Writer / Jane VanOsdol
I sit here in the middle of the O’Bannon Woods State Park in Corydon, Indiana, as I write this, woods as thick and remote as I have seen in Indiana. My husband Mark and I have just finished a hike in the woods, where the only sounds we heard were the trill of a warbler, the chirping of insects and the snapping of sticks as deer flit through at our intrusion. We’re waiting for dusk when we’re going to steal back to the edge of the woods in hopes of spotting an owl.
I’m on a trip with my husband, one unlike any we’ve ever taken. Mark is fulfilling a bucket list item he’s had since he was 25 years old. At that time, he created a list of 100 items of things he wanted to do in his lifetime, and No. 99 on the list is biking across America.
He’s talked about it for years, but with kids and job and responsibilities, it’s always been a “someday in the future” goal. Then six years ago our 19-year-old son backpacked across America by himself. Mark joined him for one week of that adventure, and ever since then his dream has been uppermost in his mind.
The year 2016 proved to be the time where everything came together to make it happen. For months we planned and prepared. Several complicated decisions later, we decided that I would support him on this trip by pulling a travel trailer (I’ve never towed anything) as far as he could ride each day. We set a start date of April 2017.
The Big Day
April 10 was the big day, and we left from Naples, Florida headed north, of course.
Our ultimate destination is Portland, Oregon, and we’re tackling the trip in three phases:
1) Florida to Indiana;
2) Indiana to Denver;
3) Denver to Portland.
Now we’ve taken lots of vacations around the country, but it’s always been with a solitary destination in mind that my husband wants to get to as quickly as possible. No time for interesting side roads or flea markets along the way. This is different. Five weeks into the trip, we’ve seen a side of America we’ve not seen before. The idea is to get off the interstates and into the towns, to experience who and what America is. In other words to kick up some dust and find the adventure that is all around us.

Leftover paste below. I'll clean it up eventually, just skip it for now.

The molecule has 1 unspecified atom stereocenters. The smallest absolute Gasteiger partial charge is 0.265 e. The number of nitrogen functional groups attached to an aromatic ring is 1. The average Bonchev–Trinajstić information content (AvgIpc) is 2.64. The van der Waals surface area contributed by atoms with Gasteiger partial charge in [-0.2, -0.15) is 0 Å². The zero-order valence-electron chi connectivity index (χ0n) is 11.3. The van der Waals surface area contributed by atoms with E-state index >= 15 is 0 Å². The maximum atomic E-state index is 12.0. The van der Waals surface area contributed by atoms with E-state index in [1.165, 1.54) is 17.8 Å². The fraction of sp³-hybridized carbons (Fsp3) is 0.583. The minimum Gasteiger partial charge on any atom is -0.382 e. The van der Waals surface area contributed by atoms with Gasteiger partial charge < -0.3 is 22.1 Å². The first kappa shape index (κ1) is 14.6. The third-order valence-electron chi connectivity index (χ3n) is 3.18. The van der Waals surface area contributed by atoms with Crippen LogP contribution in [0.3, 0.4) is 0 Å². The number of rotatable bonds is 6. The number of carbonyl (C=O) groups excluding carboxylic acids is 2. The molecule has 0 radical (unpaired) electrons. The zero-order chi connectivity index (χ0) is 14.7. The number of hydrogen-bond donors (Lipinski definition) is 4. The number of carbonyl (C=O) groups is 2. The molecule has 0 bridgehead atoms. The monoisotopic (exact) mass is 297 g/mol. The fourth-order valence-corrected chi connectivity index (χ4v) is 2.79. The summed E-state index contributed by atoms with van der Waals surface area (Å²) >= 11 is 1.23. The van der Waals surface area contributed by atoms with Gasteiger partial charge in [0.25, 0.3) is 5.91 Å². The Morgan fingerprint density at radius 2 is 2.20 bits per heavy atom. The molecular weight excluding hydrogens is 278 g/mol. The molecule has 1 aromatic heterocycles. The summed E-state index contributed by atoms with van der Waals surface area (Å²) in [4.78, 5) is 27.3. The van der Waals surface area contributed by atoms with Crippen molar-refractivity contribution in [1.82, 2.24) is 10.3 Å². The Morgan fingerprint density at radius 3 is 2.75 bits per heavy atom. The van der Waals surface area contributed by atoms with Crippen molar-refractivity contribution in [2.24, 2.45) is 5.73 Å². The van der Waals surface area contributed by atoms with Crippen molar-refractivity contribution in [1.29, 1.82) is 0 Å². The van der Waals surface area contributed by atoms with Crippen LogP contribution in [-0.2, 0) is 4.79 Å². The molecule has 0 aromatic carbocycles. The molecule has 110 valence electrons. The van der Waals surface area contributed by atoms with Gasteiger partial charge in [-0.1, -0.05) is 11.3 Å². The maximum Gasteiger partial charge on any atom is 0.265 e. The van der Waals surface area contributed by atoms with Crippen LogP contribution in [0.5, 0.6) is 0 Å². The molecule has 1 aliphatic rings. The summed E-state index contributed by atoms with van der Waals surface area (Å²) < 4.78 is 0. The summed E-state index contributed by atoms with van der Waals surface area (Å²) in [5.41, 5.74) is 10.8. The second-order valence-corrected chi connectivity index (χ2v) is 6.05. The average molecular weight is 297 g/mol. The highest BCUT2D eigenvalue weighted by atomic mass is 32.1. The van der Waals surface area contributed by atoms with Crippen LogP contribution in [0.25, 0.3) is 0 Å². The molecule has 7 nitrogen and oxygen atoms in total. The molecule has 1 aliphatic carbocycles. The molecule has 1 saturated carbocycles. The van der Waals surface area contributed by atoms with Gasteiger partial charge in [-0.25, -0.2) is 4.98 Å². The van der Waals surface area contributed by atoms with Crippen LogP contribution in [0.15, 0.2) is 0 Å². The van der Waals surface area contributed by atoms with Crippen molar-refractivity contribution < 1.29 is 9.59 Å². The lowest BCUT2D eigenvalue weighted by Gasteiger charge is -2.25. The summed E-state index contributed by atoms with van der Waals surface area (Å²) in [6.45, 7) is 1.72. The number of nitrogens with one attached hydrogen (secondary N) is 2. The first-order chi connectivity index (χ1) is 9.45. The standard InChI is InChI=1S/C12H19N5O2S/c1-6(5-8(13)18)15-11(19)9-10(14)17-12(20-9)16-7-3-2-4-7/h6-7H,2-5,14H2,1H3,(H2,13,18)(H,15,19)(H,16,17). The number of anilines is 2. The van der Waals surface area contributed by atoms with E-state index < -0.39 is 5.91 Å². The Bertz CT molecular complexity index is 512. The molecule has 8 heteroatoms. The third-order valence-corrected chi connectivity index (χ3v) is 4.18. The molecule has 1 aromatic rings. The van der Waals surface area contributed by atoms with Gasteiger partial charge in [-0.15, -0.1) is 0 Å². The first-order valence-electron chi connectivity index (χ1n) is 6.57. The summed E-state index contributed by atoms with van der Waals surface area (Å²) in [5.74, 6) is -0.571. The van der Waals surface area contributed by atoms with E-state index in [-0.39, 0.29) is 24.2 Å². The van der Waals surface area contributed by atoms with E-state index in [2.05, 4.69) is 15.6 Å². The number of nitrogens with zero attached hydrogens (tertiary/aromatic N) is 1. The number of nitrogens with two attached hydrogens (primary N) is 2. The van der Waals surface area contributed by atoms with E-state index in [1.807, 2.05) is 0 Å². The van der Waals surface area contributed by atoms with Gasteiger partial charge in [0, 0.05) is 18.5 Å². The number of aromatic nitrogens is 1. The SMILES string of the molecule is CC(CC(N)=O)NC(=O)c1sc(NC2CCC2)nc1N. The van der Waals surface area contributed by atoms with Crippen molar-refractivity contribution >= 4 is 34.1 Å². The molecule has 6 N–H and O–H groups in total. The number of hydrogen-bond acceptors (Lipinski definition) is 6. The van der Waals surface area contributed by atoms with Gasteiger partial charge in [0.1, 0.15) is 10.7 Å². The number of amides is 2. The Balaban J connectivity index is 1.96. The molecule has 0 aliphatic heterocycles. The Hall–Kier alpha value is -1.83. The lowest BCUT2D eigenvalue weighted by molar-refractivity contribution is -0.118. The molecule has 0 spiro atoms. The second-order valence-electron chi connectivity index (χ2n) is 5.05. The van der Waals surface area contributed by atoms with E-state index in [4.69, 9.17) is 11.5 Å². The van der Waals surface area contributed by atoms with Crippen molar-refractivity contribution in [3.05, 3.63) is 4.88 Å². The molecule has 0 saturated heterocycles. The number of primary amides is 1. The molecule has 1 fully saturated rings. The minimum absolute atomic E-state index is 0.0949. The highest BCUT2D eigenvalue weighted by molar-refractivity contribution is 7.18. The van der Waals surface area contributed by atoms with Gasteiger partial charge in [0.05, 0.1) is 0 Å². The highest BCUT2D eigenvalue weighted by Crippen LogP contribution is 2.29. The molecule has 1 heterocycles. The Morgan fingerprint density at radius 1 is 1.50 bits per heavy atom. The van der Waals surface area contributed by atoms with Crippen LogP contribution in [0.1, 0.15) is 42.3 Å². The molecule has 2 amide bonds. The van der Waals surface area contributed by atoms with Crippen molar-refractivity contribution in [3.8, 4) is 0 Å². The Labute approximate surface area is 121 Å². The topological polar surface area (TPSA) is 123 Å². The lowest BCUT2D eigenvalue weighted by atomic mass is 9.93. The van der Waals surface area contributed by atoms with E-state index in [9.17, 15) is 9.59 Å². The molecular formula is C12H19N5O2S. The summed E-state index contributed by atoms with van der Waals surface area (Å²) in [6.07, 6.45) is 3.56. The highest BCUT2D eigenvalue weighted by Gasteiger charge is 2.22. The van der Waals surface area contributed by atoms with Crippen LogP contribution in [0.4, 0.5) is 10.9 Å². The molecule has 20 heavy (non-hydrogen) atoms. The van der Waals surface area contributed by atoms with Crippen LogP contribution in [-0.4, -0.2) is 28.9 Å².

And we are.
In Dunnellon, Florida, we discovered Rainbow Springs, a beautiful you-have-to-see-it-to-believe-it springs. I thought water was that blue only in the Caribbean. And crystal clear, too. It was unbelievable.
I grew up listening to my mom sing “Way down upon the Suwannee River,” but when I saw the pure magic of this swamp and river and the variety of wildlife that lives there in Old Town, Florida, it made the song come alive.
We camped along the lake at Wind Creek State Park in Alexander City, Alabama. A more picturesque campsite I can’t imagine. I never realized Alabama had so many lakes. In Gadsden, Alabama, we learned about the Indiana maiden Noccalula who threw herself off of the falls that bear her name rather than marry a brave from another tribe.
Mark biked around the city of Nashville, Tennessee, and emerged from his route on a bluff overlooking the Grand Ole Opry. He saw the city in a way he never had before. Then, he survived a 7-hour bike ride in a 45-degree driving rainstorm in Kentucky as I wrestled with a hitch that wouldn’t unhitch in the same downpour. We both learned the meaning of grit that day.
These are just a few of the highlights so far. Along the way we’ve met friendly, interesting people from all over living life in ways I’ve never imagined.
We’re nearing the end of phase 1 — 1,100 miles into the trip and days away from a short break at our home in Westfield, Indiana. From there, we’re on to phase 2. We hope to inspire others to look for the adventure in life that is all around us, whether we’re 5 or 500 miles from home.
Go kick up some dust wherever you are!